In the 1980s Thomas Wenberg made it his mission to track down and interview over 3,500 violin makers across America. The result was a seminal book, ‘The Violin Makers of the United States’, and the deluxe limited edition of 100 volumes sold out immediately. This November the very first volume of the deluxe edition will be sold in Tarisio’s New York auction. Here, Wenberg (who later changed his name to Wilde and became an Oregon state senator) looks back on the project that obsessed him for three years.
I had a great many learning disabilities as a child – severe dyslexia and ADHD, although we didn’t have those terms then – and I had accepted the fact I would spend my life being somewhat illiterate. But as many people do who have a weakness in a particular area, I became obsessed with violin books and collecting them – that which you are least able to do is what you most desire. For 15 years this was all I did.
Thomas Wenberg in 1986 with a copy of the newly published book. Photo © 1998 Strings magazine
My father was a vice-president of the University of Minnesota and a learned scholar in many areas of world history, but primarily World War II, during which he led his men on to Omaha Beach on D-Day. Many people had asked him to record his knowledge so that it could be passed on to others, but he died suddenly at the age of 62 and, like a blast of cold water to the face, I realized that vast knowledge was gone forever. And while it’s true that I wrote the book on American makers because there was a hole in my collection that I needed to have filled, the truth is I was so angry with my father for never publishing his knowledge and having it all die with him that I was determined to make up for it.
I had another very personal reason for writing the book. My learning problems had turned me into a pretty extreme introvert and my group of friends easily could be counted on one hand. Just saying hello to another person caused a great deal of anxiety. Things such as public speaking or making contact with someone I did not know brought me close to having a heart attack. So being a very self-directed person, I decided the best way to deal with it was to write a book. And not just any book. An encyclopedia. One that involved talking to hundreds and hundreds of people, most of whom I had never met.
Just saying hello to another person caused a great deal of anxiety. Things such as public speaking brought me close to having a heart attack
I set out in 1983 in my new Mazda pickup with a fiberglass shell on the back and foolishly thought I could just lie back there at night and sleep. I didn’t mind the police knocking on my window to check on me, because invariably we would sit around and talk violins and then I’d go back to sleep. But in Houston one night I parked by an apartment complex figuring no one would bother me. Wrong! I hadn’t fallen asleep yet, when a car pulled up right behind the truck, a guy jumped out and leaned with his back against the side of the truck about two feet from where I was lying and started shooting a gun between two of the apartment buildings. He didn’t turn around, but got back in the car and they sped away. No police ever arrived and no one came past the truck again that night. But after several interviews in the area I drove back to Oregon and made a curtain system that went entirely around the inside of the shell so that I could sleep with a bit of privacy.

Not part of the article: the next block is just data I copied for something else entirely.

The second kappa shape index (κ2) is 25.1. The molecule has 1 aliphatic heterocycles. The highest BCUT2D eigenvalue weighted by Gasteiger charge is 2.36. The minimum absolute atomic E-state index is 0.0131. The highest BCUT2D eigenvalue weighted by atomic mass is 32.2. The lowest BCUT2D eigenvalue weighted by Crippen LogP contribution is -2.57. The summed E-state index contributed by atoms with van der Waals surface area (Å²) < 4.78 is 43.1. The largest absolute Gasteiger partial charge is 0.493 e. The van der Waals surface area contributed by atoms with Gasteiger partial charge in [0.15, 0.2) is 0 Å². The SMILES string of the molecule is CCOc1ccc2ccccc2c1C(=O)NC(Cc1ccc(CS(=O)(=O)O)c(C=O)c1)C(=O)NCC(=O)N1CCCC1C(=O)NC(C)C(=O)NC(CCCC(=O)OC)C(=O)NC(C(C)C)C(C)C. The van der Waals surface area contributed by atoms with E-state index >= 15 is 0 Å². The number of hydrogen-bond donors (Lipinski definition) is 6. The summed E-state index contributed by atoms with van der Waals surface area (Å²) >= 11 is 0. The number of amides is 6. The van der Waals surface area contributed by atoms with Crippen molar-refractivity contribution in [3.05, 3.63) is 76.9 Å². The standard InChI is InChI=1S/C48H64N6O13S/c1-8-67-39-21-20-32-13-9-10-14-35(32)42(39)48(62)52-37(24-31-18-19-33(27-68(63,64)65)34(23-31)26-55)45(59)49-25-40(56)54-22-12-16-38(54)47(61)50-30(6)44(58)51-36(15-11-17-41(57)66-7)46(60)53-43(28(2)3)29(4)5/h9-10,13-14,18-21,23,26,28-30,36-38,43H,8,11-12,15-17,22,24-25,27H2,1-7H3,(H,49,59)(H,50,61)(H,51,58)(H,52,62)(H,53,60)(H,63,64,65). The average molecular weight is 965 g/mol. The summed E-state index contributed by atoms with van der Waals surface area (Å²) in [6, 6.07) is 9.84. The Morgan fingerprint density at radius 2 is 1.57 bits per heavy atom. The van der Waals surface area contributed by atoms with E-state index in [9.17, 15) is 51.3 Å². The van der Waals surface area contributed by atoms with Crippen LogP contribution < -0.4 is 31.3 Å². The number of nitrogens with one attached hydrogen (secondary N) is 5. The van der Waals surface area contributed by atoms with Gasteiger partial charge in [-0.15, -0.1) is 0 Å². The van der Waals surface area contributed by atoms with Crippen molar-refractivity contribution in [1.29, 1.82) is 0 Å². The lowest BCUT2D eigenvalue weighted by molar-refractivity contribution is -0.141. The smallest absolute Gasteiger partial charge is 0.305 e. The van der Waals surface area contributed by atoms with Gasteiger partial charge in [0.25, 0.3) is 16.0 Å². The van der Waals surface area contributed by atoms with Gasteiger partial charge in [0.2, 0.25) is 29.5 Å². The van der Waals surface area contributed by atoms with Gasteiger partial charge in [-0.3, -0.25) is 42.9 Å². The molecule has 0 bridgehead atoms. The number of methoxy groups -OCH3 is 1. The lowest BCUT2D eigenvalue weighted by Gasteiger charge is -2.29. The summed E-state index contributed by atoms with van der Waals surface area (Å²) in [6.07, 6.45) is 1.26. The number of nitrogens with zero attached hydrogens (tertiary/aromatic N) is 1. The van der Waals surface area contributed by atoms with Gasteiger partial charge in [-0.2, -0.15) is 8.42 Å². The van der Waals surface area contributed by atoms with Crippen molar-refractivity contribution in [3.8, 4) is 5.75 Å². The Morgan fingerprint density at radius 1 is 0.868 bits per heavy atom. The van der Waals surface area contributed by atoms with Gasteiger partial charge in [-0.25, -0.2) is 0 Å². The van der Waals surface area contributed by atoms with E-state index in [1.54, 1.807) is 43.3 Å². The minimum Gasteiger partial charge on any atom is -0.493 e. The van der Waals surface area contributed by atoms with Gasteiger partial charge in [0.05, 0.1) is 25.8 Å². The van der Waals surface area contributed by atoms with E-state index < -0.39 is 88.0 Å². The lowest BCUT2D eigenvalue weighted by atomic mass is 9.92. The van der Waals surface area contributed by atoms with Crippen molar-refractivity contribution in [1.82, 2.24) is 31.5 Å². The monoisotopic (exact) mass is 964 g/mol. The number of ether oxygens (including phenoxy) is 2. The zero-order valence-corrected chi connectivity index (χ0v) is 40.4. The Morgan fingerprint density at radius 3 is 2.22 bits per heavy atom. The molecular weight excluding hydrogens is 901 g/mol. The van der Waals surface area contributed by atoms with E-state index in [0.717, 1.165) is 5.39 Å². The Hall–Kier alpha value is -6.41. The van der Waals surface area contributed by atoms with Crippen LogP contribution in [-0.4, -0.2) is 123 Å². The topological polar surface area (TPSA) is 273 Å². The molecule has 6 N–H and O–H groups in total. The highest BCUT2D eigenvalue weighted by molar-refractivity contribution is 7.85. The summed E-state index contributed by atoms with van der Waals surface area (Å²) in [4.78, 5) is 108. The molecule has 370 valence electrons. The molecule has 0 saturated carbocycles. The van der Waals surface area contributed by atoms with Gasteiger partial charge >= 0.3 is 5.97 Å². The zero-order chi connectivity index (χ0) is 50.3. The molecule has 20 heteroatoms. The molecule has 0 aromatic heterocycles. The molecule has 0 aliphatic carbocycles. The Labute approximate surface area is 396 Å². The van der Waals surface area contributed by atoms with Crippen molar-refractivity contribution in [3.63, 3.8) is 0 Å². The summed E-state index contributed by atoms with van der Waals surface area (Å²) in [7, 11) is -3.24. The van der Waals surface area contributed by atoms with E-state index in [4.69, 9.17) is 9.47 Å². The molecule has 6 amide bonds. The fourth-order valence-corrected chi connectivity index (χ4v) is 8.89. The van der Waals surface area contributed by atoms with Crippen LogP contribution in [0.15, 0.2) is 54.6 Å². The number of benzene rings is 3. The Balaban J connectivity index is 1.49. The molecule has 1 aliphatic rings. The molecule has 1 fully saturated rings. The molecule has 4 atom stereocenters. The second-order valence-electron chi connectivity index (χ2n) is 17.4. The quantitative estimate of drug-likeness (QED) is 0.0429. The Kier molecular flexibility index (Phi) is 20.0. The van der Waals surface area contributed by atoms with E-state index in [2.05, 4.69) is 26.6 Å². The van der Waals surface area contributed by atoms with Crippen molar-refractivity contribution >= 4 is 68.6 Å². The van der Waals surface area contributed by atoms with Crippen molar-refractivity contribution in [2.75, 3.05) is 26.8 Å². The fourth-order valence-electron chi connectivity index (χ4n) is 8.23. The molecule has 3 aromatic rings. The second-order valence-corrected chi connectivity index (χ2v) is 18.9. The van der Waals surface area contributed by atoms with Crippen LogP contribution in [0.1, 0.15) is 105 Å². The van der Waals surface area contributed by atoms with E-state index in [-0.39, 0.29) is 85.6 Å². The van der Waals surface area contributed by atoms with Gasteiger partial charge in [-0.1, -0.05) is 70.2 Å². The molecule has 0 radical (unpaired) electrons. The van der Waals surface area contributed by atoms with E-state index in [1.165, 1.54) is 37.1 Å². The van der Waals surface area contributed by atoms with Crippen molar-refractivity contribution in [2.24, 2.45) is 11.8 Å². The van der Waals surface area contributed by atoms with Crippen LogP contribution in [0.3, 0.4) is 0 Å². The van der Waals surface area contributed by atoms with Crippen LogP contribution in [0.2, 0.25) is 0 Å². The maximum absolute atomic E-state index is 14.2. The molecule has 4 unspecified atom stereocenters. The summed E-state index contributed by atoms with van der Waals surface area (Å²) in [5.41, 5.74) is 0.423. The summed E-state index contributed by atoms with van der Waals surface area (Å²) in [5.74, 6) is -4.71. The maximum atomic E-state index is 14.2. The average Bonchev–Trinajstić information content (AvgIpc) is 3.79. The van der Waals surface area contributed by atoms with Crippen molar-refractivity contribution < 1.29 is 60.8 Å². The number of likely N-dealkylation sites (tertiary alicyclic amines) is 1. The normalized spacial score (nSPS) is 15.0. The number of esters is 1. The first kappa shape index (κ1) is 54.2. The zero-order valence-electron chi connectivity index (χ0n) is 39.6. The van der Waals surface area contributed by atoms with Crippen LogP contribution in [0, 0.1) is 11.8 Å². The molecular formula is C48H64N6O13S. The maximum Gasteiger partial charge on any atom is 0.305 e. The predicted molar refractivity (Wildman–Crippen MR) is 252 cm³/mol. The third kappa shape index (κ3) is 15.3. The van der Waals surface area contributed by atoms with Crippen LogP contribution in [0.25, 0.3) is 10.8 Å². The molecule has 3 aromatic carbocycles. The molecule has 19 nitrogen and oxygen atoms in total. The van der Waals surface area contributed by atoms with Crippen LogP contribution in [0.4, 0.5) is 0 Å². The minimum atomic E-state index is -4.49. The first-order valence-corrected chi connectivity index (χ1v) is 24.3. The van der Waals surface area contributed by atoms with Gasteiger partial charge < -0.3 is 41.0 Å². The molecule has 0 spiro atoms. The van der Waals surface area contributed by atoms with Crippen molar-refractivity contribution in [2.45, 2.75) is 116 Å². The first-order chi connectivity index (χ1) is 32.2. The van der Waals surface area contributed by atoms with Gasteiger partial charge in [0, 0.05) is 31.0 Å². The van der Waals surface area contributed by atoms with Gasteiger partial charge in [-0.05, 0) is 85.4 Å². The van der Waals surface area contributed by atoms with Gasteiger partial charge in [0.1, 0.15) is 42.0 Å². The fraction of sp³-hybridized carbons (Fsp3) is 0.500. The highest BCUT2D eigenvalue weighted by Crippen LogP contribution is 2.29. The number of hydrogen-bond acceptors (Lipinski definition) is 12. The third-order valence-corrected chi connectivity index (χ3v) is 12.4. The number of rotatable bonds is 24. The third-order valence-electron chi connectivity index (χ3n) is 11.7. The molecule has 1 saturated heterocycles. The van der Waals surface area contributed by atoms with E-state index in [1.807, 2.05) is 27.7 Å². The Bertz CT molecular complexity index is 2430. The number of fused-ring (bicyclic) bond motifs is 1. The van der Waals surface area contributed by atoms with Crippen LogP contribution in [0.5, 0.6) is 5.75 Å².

On another occasion after I arrived in New York City, I parked by my friend’s apartment in Brooklyn and started taking my things into the building. When I returned to the truck I found the rider’s side window shot out so I called the police – that was one of four police reports I filed while in the New York City area. The next day I got the window replaced and went uptown to see the violin restorer and maker Luiz Bellini. We had a long and enjoyable discussion that lasted well into the evening. By the time I headed back to Brooklyn the sun had set. I went to turn on the headlights and found I did not have any. I had failed to notice the previous day that both headlights had been shot out as well. On top of that my map had been left at my friend’s apartment. So I drove the entire 30-minute drive without lights and without directions in an unfamiliar city. It was one of the many times my sense of direction served me well.
One maker I interviewed was a hobbyist who was an avionics engineer and had come up with the design for the original swept-wing aircraft. In the middle of the interview he suddenly stopped and said he was having so much trouble with his teenage son was there anything I could do or suggest, since I seemed off-beat myself. I tried giving advice, but I am pretty sure I was no match for Dear Abby.
Wenberg (center) with Bruce Carlson of the Schubert Club in Minneapolis and violin dealer Claire Givens in 1988. They worked together on a separate publication, ‘The Violin and Bow Makers of Minnesota’. Photo © 1998 Strings magazine
Another hobbyist maker, who was a design engineer for General Motors from the early days, when they did their modeling in clay, had received many awards for his work. This interview was notable to me because it was one of the few times anyone asked me to stay to dinner. It also stands out because I was in the area of the Great Smoky Mountains and this was where I drove to relieve the stress and my dislike of large cities. I actually wore out two cassette tapes of Aaron Copland’s Appalachian Spring during this time. Nothing was better than to park on a hilltop with that music playing and watch the sun slowly set behind the hills.
I would try to be by myself and watch every evening’s sunset. I could feel myself relax and I would mentally rerun the interviews of the day making certain I did not miss anything prior to moving on. As an introvert who found it completely foreign to barge in on people’s lives only to leave just as quickly, I desperately needed that quiet time to collect my thoughts and get ready for the next day.